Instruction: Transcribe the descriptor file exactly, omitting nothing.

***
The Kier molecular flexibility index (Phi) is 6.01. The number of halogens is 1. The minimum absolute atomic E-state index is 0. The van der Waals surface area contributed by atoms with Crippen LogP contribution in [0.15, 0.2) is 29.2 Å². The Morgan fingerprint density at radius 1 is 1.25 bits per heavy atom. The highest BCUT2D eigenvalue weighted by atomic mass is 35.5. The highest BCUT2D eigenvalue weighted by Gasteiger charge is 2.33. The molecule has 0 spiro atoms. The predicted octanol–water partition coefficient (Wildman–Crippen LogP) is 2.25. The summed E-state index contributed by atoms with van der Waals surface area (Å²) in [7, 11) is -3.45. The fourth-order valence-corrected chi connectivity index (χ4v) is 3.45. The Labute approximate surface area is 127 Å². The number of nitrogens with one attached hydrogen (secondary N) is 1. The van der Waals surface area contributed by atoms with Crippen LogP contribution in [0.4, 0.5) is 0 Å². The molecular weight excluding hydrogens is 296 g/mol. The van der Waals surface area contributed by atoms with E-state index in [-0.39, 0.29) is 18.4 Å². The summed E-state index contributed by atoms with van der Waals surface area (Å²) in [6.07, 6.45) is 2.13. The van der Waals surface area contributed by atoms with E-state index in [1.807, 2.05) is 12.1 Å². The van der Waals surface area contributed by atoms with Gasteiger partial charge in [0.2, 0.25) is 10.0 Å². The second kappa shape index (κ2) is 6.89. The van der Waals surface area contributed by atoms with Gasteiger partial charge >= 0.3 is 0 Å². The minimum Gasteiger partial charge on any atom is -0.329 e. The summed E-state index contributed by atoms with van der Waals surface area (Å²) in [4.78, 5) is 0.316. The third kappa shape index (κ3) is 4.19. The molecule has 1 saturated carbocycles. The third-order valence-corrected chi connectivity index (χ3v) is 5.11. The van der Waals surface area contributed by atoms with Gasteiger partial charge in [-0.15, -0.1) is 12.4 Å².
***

The Kier molecular flexibility index (Phi) is 6.01. The number of halogens is 1. The minimum absolute atomic E-state index is 0. The van der Waals surface area contributed by atoms with Crippen LogP contribution in [0.15, 0.2) is 29.2 Å². The Morgan fingerprint density at radius 1 is 1.25 bits per heavy atom. The highest BCUT2D eigenvalue weighted by atomic mass is 35.5. The highest BCUT2D eigenvalue weighted by Gasteiger charge is 2.33. The molecule has 0 spiro atoms. The predicted octanol–water partition coefficient (Wildman–Crippen LogP) is 2.25. The summed E-state index contributed by atoms with van der Waals surface area (Å²) in [7, 11) is -3.45. The fourth-order valence-corrected chi connectivity index (χ4v) is 3.45. The Labute approximate surface area is 127 Å². The number of nitrogens with one attached hydrogen (secondary N) is 1. The van der Waals surface area contributed by atoms with Crippen LogP contribution in [0.4, 0.5) is 0 Å². The molecular weight excluding hydrogens is 296 g/mol. The van der Waals surface area contributed by atoms with E-state index in [-0.39, 0.29) is 18.4 Å². The summed E-state index contributed by atoms with van der Waals surface area (Å²) in [6.07, 6.45) is 2.13. The van der Waals surface area contributed by atoms with E-state index in [1.807, 2.05) is 12.1 Å². The van der Waals surface area contributed by atoms with Gasteiger partial charge in [0.2, 0.25) is 10.0 Å². The second kappa shape index (κ2) is 6.89. The van der Waals surface area contributed by atoms with Gasteiger partial charge >= 0.3 is 0 Å². The minimum Gasteiger partial charge on any atom is -0.329 e. The summed E-state index contributed by atoms with van der Waals surface area (Å²) in [4.78, 5) is 0.316. The third kappa shape index (κ3) is 4.19. The molecule has 1 saturated carbocycles. The third-order valence-corrected chi connectivity index (χ3v) is 5.11. The van der Waals surface area contributed by atoms with Gasteiger partial charge in [-0.15, -0.1) is 12.4 Å².